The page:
Pipeline moving along
It may be moving slower than the worst Meyers traffic jam, but the new pipeline that will export treated sewage water out of the Tahoe Basin continues to creep its way toward Christmas Valley.
The South Tahoe Public Utility District is replacing its 30-year-old pipeline that transfers recycled, treated sewage water out of the South Lake Tahoe area to Alpine County on the West Slope, and is in the midst of phase II of the four-phase project.
“We are continuing with the second phase,” said Dawn Forsythe, public information officer with STPUD. “We are not allowed to close Highway 50, so we are boring underneath the highway.”
The pipeline will ultimately lead from the STPUD wastewater treatment plant, over Luther Pass, and down to Harvey Place Reservoir in Alpine County. The treated water, which is filled with nitrates and phosphates, Forsythe said, will be used by Alpine County farmers and ranchers as fertilizer. Phase I of the project, which was basically a line from the city to Meyers, was completed in 1996. The current phase will go from the Shell station in Meyers to the Luther Pass Pump Station in Christmas Valley. It is a 4.16-mile endeavor that will cost approximately $7.15 million (Phase I was $10.5 million, phase III is estimated at $5 million, and the fourth phase $3.5 million with $1 million for pump replacements).
“Because of the terrain, and the environmentally-sensitive terrain, the cost ranges from $300 to $600 per foot,” Forsythe said.
Since no excavating or major soil disturbances are allowed in the Tahoe Basin after Oct. 15, the construction period only ranges from spring to mid-October.
Next spring, the third phase will begin. A pipeline will be put into place from the wastewater treatment plant to the new 1996 lines at the city limits, and part of the way from the Luther Pass Pump Station to Luther Pass. In the year 2000, phase IV will complete the pipeline up the slope.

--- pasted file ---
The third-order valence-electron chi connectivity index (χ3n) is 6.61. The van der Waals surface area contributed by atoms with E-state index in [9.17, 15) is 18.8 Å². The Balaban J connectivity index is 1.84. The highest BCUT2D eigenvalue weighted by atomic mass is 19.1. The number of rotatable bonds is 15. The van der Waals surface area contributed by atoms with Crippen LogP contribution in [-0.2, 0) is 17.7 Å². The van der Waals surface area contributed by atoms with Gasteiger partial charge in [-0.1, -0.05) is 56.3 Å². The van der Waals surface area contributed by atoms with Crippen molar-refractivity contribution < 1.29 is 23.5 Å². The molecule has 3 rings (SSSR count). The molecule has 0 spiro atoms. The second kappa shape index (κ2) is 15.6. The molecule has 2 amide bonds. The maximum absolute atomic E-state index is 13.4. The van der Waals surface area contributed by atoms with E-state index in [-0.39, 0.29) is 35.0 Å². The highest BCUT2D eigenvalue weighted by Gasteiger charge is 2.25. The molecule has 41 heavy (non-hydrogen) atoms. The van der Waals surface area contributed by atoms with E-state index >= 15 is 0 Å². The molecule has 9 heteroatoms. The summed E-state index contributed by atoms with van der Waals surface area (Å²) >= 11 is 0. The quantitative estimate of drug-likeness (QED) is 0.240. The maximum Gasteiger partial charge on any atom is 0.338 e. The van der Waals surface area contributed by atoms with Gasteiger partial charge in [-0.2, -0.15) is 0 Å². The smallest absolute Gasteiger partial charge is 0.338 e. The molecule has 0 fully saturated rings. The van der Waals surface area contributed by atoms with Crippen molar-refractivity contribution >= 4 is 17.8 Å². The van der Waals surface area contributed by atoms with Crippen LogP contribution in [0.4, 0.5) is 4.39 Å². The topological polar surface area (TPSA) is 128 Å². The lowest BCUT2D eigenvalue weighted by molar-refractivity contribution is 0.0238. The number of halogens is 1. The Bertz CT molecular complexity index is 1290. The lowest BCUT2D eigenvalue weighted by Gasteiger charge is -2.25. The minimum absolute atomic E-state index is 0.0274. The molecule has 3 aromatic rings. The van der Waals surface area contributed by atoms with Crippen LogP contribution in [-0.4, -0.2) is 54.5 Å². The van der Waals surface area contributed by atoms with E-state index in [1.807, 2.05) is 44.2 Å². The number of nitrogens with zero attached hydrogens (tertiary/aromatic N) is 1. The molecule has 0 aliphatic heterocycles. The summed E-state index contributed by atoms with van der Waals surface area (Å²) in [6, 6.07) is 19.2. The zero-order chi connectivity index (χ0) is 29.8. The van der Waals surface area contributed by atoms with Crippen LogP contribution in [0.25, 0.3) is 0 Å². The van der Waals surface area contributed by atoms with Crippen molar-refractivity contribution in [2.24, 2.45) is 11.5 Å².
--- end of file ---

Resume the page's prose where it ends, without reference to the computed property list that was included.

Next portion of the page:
“There is some tough, rocky terrain and some wetlands in the area,” Forsythe added, referring to why phase III and IV will be a little more difficult to complete. “Plus that area is in view from Highway 50, so we don’t want it to look like construction is going on.”
At the end of each phase, the lines will hook up with the old ones meaning they can be used shortly after they are connected. The lines are tested with water first to make sure everything is working. The entire line, which climbs about 1,270 feet, should be in operation come October of the year 2000.
There also is the possibility that STPUD will build a hydroelectric plant to utilize the energy created by the treated water that flows down to Harvey Place Reservoir. The cost is estimated at $10 million, but the energy generated should be enough to operate the pipeline.
“There might be a possible phase V, which is the construction of a hydroelectric plant, so we can harvest the energy, because (down the West Slope) there is 10 miles of vertical drop,” Forsythe said.
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